A lot of people are calling Cristiano Renaldo “the greatest player of all time.”

Back in the 80s, a lot of people claimed that Michael Jordan was the greatest basketball player. But Jordan was a one-man show. Magic Johnson was also a fantastic basketball player, and a team player, which, in my estimation, makes him a far better player than Michael Jordan.

Renaldo is too much like Michael Jordan.

I’ve been trying to input a collection of short stories that I wrote 25 years ago in order to get them published online. They’re terrible.

Here’s a case of needing to separate art from artist: https://github.com/uber/NEAL

The tool looks pretty cool, but the company that makes it has demonstrated over and over again how slimy and terrible they are.

I recently started reading The Phoenix Project, a fictional tale about DevOps. I got several chapters in and felt like stopping, not because it isn’t an interesting story, or poorly-written. I think it was because it was hitting close to home, having expereienced some of the character stereotypes and situations personally.

I’m still not even half way through, but I’m pressing forward, and I think it’s starting to pay off.

I’ve been seeing what I consider a disturbing trend in thinking in software development circles: this idea of “algorithmic bias,” or, the idea that algorithms are biased for or against certain groups or demographics. To be clear, it’s not the idea that some algorithms are biased, but this notion that the algorithm by itself is biased, that, somehow, the computer code is biased apart from the design intentions and biases of the programmer who wrote it.

I stumbled on an article on Medium that attempted to substantiate this idea. The article was poorly written, as demonstrated below.

The first is a “basic example” of two programmers tasked with writing an algorithm to sort baskets of fruit.

Given the same task and data, the two people are likely to have different results. Perhaps one person believes the primary indicator of a fruit’s quality is brightness of color. That person may sort the fruit based on how vibrant it is, even though not all fruits are brightly colored; that person would send strawberries to the market and melons to the jam factory. Meanwhile, the other person might believe that unblemished fruit is the best quality, even though fruits with protective rinds might look scruffy on the outside, but are perfectly fine on the inside; that person could send unripe strawberries to the market and ripe melons or bananas to the jam factory. These different, yet similarly logical and evenly applied criteria, will result in two different outcomes for the same basket of fruit.

What? A programmer worth his/her salt is not going to approach writing this kind of algorithm based on their subjective beliefs about what determines a fruit’s quality. You might like green bananas, while I may prefer ripe, spotted bananas, but that has nothing to do with the quality of those bananas. Bruises, gashes, and other things are more indicative of a lower quality banana, and are more objective. The authors essentially present two poorly-designed, poorly-written, subjective algorithms as demonstrations of the algorithm’s bias.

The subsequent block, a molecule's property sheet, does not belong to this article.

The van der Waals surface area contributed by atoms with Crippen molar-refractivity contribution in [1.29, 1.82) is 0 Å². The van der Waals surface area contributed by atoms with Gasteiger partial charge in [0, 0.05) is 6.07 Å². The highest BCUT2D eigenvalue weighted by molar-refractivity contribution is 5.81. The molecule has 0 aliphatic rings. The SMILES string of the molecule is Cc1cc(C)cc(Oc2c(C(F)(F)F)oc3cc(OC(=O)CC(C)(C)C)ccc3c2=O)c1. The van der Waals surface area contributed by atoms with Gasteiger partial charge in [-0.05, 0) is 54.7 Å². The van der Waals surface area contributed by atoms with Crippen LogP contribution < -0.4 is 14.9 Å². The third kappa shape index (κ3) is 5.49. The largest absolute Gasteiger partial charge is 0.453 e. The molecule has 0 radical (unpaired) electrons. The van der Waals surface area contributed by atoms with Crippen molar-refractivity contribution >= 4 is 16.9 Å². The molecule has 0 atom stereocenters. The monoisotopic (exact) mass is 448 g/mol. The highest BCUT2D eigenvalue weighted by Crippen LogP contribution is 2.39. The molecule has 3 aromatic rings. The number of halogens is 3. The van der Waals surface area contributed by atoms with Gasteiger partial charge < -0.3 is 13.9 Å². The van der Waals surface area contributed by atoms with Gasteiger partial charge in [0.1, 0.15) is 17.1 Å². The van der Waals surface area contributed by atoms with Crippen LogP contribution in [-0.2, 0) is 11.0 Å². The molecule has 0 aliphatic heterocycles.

They continue with:

Makoto Koike wanted to apply machine learning to help his mother more efficiently sort the cucumbers from her farm. Rather than asking his mother to define the features she used for sorting, Koike tasked her with sorting a bunch of cucumbers. He then optically scanned the cucumbers and used computer software to identify the common traits and then built an algorithm to replicate her work. That algorithm’s understanding of what makes a “good” cucumber was based on Koike’s mother’s interpretation and intuition.

Again, the authors present an algorithm designer approaching a problem from the wrong angle, and then designing something that is inherently deficient, without even bothering to consult the person for whom the algorithm is written, and that’s supposed to be a convincing argument that the algorithm is biased?


Ten years ago, the Federal Reserve Board, under direction from Congress, evaluated whether credit scoring methods were discriminatory. In its report to Congress, the Federal Reserve Board revealed a strong correlation between credit scores and race and other demographic indicators, even though “credit characteristics included in credit history scoring models do not serve as substitutes, or proxies, for race, ethnicity, or sex.” Nevertheless, credit scoring models disadvantage some segments of the population more than others. Immigrants tend to have lower credit scores, for example — not because scoring algorithms are trained to assign immigrants lower credit scores, but because length of credit history weighs heavily in scoring models, and recent immigrants will have had less time to develop their credit histories.

Of course the algorithm discriminates against immigrants who have no credit history. That’s the way it’s supposed to work! Why should an immigrant be granted a handicap in the credit rating system? Are immigrants inherently lower credit risks than non-immigrants?

This type of thinking has become pervasive in the software industry, and wider. Don Quixotes tilting at windmills; social justice warriors searching for and finding problems in every corner and crevice of the world. Discrimination in and of itself is not evil, but the authors clearly don’t understand this. There are proper applications of it, and improper (and far too many, unfortunately). The examples cited here are weak or inappropriate, and all the authors demonstrate is the inability to understand the problem, how to argue about it, and how to fix it.